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You can download my shortcut here.

Final thoughts and some caveats

In case you haven’t read my previous articles on how to keep a daily journal, the main reason I chose the Ulysses app for my daily journal was the ability to automate reading a random entry from my daily journal using the Shortcuts app. If you don’t review your diary regularly, then you’re not getting as much diary keeping as you should. As a reminder, here are links to the two shortcuts you need to grab and show you a random entry from the Ulysses everyday book entries. The first shortcut is called “GeekDad Random CPB Quote” and can be downloaded here, which is then invoked by the second shortcut called GeekDad Read Random CPB, which can be downloaded here (this is the only shortcut you need to run if it’s the first calls abbreviation). Note that to work with your Ulysses library and HomePods you will need to go into both shortcuts and read the notes and change the shortcuts as indicated. The shortcut gives you three options:

HomePod: Siri will read you the HomePod entry you specify in the shortcut. This device: Siri reads you the entry on the current device you’re using. Text only: no audio, it just shows you a brief on-screen view of the random entry that you can read for yourself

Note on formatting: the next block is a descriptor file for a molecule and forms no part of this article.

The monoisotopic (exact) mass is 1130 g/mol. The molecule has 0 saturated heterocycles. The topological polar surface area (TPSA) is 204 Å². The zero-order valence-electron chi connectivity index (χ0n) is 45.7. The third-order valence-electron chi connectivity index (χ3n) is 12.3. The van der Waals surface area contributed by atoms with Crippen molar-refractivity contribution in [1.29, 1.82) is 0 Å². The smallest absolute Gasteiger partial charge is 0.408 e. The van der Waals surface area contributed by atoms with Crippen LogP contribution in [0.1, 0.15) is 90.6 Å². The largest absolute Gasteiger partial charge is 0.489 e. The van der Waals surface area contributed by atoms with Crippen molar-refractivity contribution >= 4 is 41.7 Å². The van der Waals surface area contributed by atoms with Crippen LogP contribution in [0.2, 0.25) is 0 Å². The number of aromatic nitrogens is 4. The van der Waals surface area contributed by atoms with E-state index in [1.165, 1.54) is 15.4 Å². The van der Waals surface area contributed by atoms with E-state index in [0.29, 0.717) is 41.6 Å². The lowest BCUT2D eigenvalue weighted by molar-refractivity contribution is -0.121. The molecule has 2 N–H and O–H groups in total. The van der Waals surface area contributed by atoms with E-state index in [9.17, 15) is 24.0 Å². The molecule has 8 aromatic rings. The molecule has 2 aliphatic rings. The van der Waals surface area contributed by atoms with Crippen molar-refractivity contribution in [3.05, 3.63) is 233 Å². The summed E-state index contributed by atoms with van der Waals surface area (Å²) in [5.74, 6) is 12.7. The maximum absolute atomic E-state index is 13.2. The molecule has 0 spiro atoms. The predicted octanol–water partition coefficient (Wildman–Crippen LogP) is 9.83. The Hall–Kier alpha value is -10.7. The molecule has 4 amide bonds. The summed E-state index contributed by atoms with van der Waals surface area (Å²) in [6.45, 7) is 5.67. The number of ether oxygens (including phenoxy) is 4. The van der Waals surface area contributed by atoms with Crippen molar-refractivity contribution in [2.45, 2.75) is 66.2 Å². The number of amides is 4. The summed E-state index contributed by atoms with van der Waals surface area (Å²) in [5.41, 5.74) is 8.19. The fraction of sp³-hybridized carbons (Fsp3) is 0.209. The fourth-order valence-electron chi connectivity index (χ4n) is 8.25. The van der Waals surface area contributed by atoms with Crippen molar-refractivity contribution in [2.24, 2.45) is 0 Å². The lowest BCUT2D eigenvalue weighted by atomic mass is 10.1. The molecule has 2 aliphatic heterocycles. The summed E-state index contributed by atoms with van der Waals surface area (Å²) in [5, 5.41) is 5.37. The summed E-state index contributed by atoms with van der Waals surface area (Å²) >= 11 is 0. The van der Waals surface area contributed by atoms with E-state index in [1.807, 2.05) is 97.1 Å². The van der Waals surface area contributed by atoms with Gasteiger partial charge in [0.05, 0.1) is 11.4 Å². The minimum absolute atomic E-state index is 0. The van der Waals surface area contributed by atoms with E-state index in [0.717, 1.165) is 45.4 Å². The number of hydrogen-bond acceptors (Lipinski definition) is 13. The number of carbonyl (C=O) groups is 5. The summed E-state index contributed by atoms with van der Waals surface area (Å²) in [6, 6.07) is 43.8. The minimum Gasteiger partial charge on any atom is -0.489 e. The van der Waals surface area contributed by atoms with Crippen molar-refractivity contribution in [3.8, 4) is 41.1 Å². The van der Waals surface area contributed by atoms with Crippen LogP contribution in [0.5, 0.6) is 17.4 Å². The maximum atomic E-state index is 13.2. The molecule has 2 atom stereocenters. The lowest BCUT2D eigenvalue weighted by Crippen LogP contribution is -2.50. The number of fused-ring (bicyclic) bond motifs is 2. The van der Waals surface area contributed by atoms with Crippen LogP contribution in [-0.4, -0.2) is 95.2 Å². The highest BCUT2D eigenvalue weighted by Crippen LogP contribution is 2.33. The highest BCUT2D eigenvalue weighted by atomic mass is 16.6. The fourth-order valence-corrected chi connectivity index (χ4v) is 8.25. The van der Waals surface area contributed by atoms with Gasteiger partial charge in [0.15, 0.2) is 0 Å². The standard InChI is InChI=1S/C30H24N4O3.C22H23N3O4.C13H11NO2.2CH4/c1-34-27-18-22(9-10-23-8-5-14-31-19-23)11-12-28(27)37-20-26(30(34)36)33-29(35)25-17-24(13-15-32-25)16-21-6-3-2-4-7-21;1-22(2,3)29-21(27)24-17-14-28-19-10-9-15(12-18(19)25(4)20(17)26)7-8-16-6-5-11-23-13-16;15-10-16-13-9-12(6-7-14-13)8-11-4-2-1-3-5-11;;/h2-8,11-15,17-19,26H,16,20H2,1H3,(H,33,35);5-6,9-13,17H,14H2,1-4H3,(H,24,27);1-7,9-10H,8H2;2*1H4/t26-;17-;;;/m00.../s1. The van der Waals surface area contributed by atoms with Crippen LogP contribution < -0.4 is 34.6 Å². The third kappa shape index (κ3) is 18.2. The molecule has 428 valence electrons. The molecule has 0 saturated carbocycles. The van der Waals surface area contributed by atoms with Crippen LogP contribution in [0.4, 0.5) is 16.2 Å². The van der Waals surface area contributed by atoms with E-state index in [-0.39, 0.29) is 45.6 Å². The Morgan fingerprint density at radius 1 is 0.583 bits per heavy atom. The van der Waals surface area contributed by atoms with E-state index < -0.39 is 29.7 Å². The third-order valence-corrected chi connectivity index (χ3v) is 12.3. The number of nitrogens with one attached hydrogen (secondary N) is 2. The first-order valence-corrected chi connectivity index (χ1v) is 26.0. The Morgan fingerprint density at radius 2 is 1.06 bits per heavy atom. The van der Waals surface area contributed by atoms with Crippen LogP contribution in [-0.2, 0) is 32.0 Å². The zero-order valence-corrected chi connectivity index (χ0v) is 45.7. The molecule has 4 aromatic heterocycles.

I also wanted to give you a fair warning about the current state of shortcuts. Apple introduced shortcuts to the Mac, which is great. But I found Shortcuts to be less than reliable at times. A shortcut that worked perfectly for me yesterday will fail for me today and will work perfectly tomorrow. I will also have the Shortcuts app crash on mine or just become unresponsive most of the time. I suspect Apple had to push the Shortcuts team quite a bit to bring Shortcuts to the Mac, and as a result the latest versions of Shortcuts on iOS suffer from some stability issues. So if you come across problems with shortcuts, just keep this in mind. I suspect the Shortcuts app’s “flabbiness” is temporary, and in my opinion the power Shortcuts brings to iOS is worth the patience. The other thing to keep in mind is that the annotation link I shared with you above has many steps and pushes links quite hard, so it’s not 100% reliable. I really wish I could say that I could rely on Shortcuts, but unfortunately, at the time of writing this article, that’s not the case. However, I find that the annoyance of the shortcut not working from time to time is worth it when the shortcut works, as this shortcut takes a lot of friction out of my day-to-day book workflow (even if I occasionally have to run it multiple times). ). to make it work).